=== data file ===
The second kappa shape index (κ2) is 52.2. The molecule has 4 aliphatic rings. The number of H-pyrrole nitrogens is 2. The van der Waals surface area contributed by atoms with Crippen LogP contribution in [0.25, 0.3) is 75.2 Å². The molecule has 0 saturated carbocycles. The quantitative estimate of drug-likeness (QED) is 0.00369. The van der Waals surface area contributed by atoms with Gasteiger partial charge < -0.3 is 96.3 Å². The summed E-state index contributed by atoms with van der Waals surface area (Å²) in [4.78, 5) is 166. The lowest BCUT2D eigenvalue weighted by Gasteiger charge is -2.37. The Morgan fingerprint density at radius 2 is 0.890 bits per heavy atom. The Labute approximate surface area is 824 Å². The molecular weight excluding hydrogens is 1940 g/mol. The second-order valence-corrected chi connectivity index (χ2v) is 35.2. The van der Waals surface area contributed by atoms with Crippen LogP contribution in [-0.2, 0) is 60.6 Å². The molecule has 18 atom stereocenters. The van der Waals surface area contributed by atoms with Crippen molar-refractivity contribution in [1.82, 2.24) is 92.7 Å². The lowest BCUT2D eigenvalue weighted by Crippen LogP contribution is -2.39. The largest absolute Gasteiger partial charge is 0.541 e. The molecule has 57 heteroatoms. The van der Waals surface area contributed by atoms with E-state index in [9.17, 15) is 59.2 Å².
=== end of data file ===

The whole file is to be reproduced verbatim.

The second kappa shape index (κ2) is 52.2. The molecule has 4 aliphatic rings. The number of H-pyrrole nitrogens is 2. The van der Waals surface area contributed by atoms with Crippen LogP contribution in [0.25, 0.3) is 75.2 Å². The molecule has 0 saturated carbocycles. The quantitative estimate of drug-likeness (QED) is 0.00369. The van der Waals surface area contributed by atoms with Gasteiger partial charge < -0.3 is 96.3 Å². The summed E-state index contributed by atoms with van der Waals surface area (Å²) in [4.78, 5) is 166. The lowest BCUT2D eigenvalue weighted by Gasteiger charge is -2.37. The Morgan fingerprint density at radius 2 is 0.890 bits per heavy atom. The Labute approximate surface area is 824 Å². The molecular weight excluding hydrogens is 1940 g/mol. The second-order valence-corrected chi connectivity index (χ2v) is 35.2. The van der Waals surface area contributed by atoms with Crippen LogP contribution in [-0.2, 0) is 60.6 Å². The molecule has 18 atom stereocenters. The van der Waals surface area contributed by atoms with Crippen molar-refractivity contribution in [1.82, 2.24) is 92.7 Å². The lowest BCUT2D eigenvalue weighted by Crippen LogP contribution is -2.39. The largest absolute Gasteiger partial charge is 0.541 e. The molecule has 57 heteroatoms. The van der Waals surface area contributed by atoms with E-state index in [9.17, 15) is 59.2 Å².